RMIT researcher Dr Betty Sargeant has been awarded the Melbourne Knowledge Fellowship for her innovative work in digital literacy, arts and technology.
A children’s author, illustrator and researcher, Sargeant specialises in creating digital content that encourages people to be physically active and socially engaged.
“I have always loved writing for and working with kids. It allows the ridiculous aspects of my personality to shine,” she said.
Sargeant was thrilled and honoured to receive the 2015 fellowship, which provides her with funds to travel abroad to expand her knowledge.
“This award provides me with the means and support to continue my research and creative practice,” she said.
“During the fellowship I will travel to the US, China and Singapore to present my research, exhibit my creative work and to learn about technology innovations that may be applied when making digital stories.”
Sargeant will also be artist-in-residence at the City of Melbourne's Library at the Dock in 2016, where she will design and exhibit a digital, interactive storytelling installation for children.
Knowledge City portfolio Chair Councillor Dr Jackie Watts described Sargeant as “a shining example of the tremendous talent thriving in our city".
“Dr Sargeant’s work is starting to shape what the future of libraries will look like and how we can all learn using digital innovations,” she said.
Sargeant recently completed a PhD in the School of Media and Communication, focusing on how to design digital stories that encourage social interaction between adults and children.
Her thesis was ranked in the top three of Australian PhD research in the humanities, arts and social sciences at the 2015 Council for Humanities, Arts and Social Sciences (CHASS) Awards.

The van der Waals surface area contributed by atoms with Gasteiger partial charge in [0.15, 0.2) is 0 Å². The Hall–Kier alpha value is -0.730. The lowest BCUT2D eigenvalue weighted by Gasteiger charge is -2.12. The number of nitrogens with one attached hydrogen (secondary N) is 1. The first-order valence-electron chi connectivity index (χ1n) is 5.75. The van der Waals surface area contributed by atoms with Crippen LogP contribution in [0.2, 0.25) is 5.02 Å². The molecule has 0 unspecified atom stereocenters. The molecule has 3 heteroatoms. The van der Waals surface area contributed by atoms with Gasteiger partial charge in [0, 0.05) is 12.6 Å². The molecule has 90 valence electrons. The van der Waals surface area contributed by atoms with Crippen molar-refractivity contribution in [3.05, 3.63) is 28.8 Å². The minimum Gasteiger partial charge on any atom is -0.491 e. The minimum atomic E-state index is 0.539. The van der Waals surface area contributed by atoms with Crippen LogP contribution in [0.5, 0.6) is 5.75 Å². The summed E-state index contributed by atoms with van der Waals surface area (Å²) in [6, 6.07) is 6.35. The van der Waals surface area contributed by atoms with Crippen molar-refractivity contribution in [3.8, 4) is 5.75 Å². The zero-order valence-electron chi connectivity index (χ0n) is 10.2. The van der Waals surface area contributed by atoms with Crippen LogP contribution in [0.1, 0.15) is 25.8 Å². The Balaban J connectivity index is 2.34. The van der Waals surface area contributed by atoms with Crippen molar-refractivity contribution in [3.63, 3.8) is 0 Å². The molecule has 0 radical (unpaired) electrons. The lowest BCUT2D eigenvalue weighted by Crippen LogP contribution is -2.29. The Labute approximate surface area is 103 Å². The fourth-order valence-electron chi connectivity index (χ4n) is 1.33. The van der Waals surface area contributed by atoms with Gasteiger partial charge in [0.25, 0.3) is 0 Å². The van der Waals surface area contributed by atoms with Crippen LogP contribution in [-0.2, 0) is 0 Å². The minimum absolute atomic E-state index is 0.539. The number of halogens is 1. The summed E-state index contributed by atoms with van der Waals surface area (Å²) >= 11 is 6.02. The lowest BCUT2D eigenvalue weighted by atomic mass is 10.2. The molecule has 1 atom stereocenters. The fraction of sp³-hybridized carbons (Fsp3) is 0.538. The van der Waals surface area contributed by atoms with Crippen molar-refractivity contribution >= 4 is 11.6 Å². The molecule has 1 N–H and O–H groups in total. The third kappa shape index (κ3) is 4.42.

Sargeant also presented her PhD research to an illustrious audience, including Prime Minister Malcolm Turnbull, at the Consensus Innovation Awards in Sydney, where she was shortlisted.
“Studying at RMIT provided me with opportunities to present my work at international academic conferences and exhibitions,” she said.
“Working within the academic arena has made me more deeply consider my creative practice and focus on the potential for my work to have wider social benefits.”
Dr Laurene Vaughan, Deputy Dean of Design, Games and Interaction, said Sargeant’s research was exemplary of the creative possibilities that exist at the nexus between the arts and technology.
“This kind of research is at the heart of much of the recent creative practice research that is taking place at RMIT, especially through initiatives such as the Games Design Research Centre and the academic disciplines in the school,” Vaughan said.
Sargeant’s award-winning children’s storybook app, How Far is Up, has been internationally recognised for the ways in which it encourages adults and children to read digital books together.
She is also a committee member of the Society of Children’s Book Writers and Illustrators (SCBWI) and an ambassador for Books in Homes.
Story: Emma Morgan